The Cutest Little Captcha System Ever

By Deane Barker on April 7, 2006

KittenAuth Test: Cute overload, man.

KittenAuth is a new system for human-checking that forgoes all the useless random string crap that people cannot read, and replaces the whole lot with pictures of cute animals.

The current 9*9 design displays 9 pictures and requires that the user clicks 3 pictures of kittens. The location of the kittens in the grid is random and to make things more fun the contents of the pictures changes too.

Regardless of the cute factor, this is essentially a combination lock. I didn’t look at the underlying code, but if you hash the sequence into a string, then compare it on the server, then do you have something secure-ish enough to keep out bots?

Via MetaFilter.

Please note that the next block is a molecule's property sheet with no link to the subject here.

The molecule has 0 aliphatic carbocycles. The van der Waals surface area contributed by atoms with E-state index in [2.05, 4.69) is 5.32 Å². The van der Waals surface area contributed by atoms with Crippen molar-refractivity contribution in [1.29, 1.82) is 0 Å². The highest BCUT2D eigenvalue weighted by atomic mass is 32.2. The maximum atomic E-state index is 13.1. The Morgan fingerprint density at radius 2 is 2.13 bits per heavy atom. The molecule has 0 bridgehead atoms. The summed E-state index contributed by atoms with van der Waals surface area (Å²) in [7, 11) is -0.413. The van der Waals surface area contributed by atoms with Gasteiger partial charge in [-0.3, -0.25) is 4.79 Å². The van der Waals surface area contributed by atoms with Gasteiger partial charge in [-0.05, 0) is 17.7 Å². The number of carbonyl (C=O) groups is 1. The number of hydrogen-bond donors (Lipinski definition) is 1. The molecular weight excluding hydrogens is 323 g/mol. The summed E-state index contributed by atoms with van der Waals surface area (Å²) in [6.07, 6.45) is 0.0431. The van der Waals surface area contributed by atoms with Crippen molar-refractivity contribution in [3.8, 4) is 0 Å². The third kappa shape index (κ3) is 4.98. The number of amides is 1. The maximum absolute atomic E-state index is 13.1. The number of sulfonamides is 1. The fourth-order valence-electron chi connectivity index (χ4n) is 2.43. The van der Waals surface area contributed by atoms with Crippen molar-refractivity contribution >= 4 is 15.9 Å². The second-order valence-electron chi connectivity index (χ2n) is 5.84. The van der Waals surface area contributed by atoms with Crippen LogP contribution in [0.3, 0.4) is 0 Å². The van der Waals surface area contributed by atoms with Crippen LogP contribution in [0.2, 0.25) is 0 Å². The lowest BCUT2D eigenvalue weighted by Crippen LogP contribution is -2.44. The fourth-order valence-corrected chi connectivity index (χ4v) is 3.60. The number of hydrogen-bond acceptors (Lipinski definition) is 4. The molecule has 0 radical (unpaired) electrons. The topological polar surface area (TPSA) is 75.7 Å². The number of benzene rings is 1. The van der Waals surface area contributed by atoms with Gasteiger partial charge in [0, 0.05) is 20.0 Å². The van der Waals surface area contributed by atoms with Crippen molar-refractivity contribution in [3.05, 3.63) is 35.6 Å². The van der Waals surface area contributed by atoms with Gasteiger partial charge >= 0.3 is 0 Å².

Gadgetopia

Comments

  1. You’re absolutely right. When you think about it, it’s robots we’re talking about here. They don’t get tired of doing the same thing eight grillion times in a row, so however many pictures you put up they can just hit your server over and over and over and over and over again until they have them all. Then they just present the unique ones to a human who says which ones are kittens and which are not and bingo you’re pwned.

    SO, what could make this (slightly) more secure? Two things: first, have tons of questions that each picture is possible of answering/not answering. So kittens could be cuddly, young, animals, furry, have two eyes, have four feet, etc. Then the “person categorizes the actual pictures found” step becomes far far far more expensive.

    Second, have the program tweak the pictures each time they’re sent, so that if you have (say) 400 pictures, you can make them into 800,000 pictures just by slightly modifying the brightness, contrast, etc. (the idea is to modify every pixel, not just change a few to change the hash results). However there may be some ‘standard’ set of image analysis tricks to make these equivalent, or maybe a properly trained neural net could see through this clever ruse.

    Anyway, not a bad idea — the CAPTCHA concept is pretty fascinating.

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